We all started in the same place. Jump.number.one.
That first exit created an awakening within that revealed a different way to experience life than the way we had been experiencing it, and if you’re reading this, it meant you wanted more.
For many, getting that fix means working in the sport, usually as a packer followed by instructional ratings. Ironically, this progression to get more ‘stoke’ can be the cause for losing it. Usually, when you tie your passion to work, it’s easy to lose your enthusiasm.
As a tandem instructor, when you’re on a 20-minute call with only 20 minutes of daylight left, the decision to ground yourself should be easy. You factor that after the 15-minute climb to altitude, the ambient light has long since dipped below the horizon making this an unofficial night jump.
However, the group of four who’ve been waiting for five hours is now desperate to go; the other three instructors are comfortable with going and are hustling to get geared up. You don’t want to disappoint the DZO, your coworkers and most of all the group of four… faced with compromising decisions, it’s easy to see how the passion for the sport can wane.
Having visited my fair share of DZs and having met instructors from around the world, there are common triggers that leave the best-intentioned, bitter towards the sport they once loved. Here’s my top 10 list of how to reduce skydiver burnout if you’re making a life of it.
In his book, The Seven Habits of Highly Effective People, Stephen Covey writes, “Begin with the end result in mind.” Having goals and keeping them ever-present is necessary to maintaining perspective. You must be working towards something that fulfills you. In skydiving, it’s easy to become subjective and falling into the trap of DZ drama or feeling the frustration of scenarios like the night jump tandem, above. These are passion killers, so write your goals down and stay focused on them.
Refresh. To keep the fire going, you have to take a break and refresh the mind, body and soul. To be a working skydiver equates to a life of extremes – continuous hustle on a busy day to sitting around for hours. It’s a road filled with emotional highs and lows and the only way to combat that is to maintain perspective; you can’t have perspective when you’re in it all the time. Get away, reset and return to the DZ with a renewed passion and focus towards your goals.
Stick to your convictions. In this sport, it’s inevitable that you’ll be asked to do something you’re not entirely comfortable with. You may be unpopular for saying no; stick to your convictions anyway. Compromising your safety standards will lead to you feeling animosity with burnout not far behind. This is supposed to be fun, isn’t it?
Partying is part of the culture. We party with our friends in the sky then cook, eat and drink as a community and that shouldn’t stop. If you’re hungover every weekend then this lifestyle will start to eat away at you because your goals are now starting to take a backseat plus feeling like shit all the time doesn’t feel good. It’s all about balance.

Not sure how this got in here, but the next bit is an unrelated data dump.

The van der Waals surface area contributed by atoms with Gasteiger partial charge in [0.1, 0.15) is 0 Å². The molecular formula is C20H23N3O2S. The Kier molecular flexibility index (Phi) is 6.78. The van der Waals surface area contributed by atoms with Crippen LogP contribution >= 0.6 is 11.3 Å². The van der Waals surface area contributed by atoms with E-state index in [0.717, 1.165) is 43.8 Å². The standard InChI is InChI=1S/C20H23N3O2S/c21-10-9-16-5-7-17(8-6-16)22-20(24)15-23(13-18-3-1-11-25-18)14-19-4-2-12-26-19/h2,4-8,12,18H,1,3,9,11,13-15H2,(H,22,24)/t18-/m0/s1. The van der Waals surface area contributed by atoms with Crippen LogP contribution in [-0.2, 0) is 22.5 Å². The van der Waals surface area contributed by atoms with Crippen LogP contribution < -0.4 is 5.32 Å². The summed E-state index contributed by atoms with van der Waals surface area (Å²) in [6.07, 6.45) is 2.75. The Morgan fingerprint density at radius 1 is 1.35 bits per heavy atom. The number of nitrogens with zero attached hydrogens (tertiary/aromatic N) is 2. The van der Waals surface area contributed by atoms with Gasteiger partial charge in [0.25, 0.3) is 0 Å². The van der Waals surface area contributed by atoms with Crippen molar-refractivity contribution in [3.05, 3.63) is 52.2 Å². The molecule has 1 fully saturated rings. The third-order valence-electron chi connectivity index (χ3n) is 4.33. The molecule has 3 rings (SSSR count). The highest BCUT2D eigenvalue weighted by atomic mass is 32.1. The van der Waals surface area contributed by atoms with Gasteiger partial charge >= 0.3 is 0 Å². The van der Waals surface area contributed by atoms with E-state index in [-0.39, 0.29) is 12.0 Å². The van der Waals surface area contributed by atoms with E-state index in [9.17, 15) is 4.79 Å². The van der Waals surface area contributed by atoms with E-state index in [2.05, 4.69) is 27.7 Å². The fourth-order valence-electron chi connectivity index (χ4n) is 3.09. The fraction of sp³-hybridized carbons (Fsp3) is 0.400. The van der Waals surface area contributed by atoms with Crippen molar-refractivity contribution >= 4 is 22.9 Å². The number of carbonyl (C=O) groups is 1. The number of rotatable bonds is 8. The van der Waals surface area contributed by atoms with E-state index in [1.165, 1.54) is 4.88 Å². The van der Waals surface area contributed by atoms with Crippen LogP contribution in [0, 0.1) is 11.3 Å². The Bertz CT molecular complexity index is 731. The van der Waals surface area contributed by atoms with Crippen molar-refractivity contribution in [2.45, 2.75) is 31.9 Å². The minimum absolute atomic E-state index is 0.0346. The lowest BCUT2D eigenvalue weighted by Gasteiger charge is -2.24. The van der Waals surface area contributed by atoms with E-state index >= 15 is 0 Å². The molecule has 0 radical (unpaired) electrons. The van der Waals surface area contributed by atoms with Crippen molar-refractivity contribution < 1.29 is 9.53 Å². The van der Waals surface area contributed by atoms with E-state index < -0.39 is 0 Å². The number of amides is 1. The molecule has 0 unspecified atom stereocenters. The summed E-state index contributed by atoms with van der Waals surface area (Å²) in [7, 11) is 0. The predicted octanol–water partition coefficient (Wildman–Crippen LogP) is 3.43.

Living at the DZ saves money and affords you many more jumps, but make sure this is temporary. To be in it and around it 24/7 seems like it would be a good idea, but there’s a lot of cons. As with point two, you’ve got to allow for a reset.
Growth is key. Getting locked into one discipline, becoming awesome at it, and then plateauing will cause boredom. Part of the fun in learning to free fly or get on a record is learning and constantly being challenged; once the challenge diminishes, so can your passion. Keep challenging yourself with different things.
This is especially true if you’re an instructor. I see it at every DZ; full-time instructors who don’t fun jump. How did that happen? You jump all day and by the end of it, you’re exhausted… wash, rinse, repeat every weekend. Those weekends turn into months which turn into years. Make time to fun jump and clear the cobwebs. Sometimes you need to skydive just for you and no one else. Again, this is supposed to be fun, isn’t it?
If your entire world rotates around all that happens at the DZ burnout is inevitable. There is much more to life than skydiving and while it can be all-consuming, you’ve got to maintain a social life off the DZ in order to appreciate the people and activities on the DZ.
I have no data that supports this, just some Yoda-wisdom to say that putting your relationship with skydiving in the “It’s Complicated” category can accelerate when dating another jumper. DZ dating can be a blood sport as the unbalanced ratio of girls to guys can get super uncomfortable when the girl (or guy) you fell head over heels for ends up in your buddy’s camper. That heartache can lead to an aversion from the DZ and have you losing your passion for the sport in a heartfelt second. Reference point number 8 above.
It’s really hard to do because we’re part of a close-knit community that can feel like a high school. Much of the drama can stem from point 9 above, but the reality is we’re on the ground far more than we’re in the air and that’s where drama happens. I’ll reference the first and most important point in the whole list – point number 1 – have goals, stay focused on them and the passion will still burn. Once you accomplish your goals, set new ones and enjoy a long and passionate life in the sport.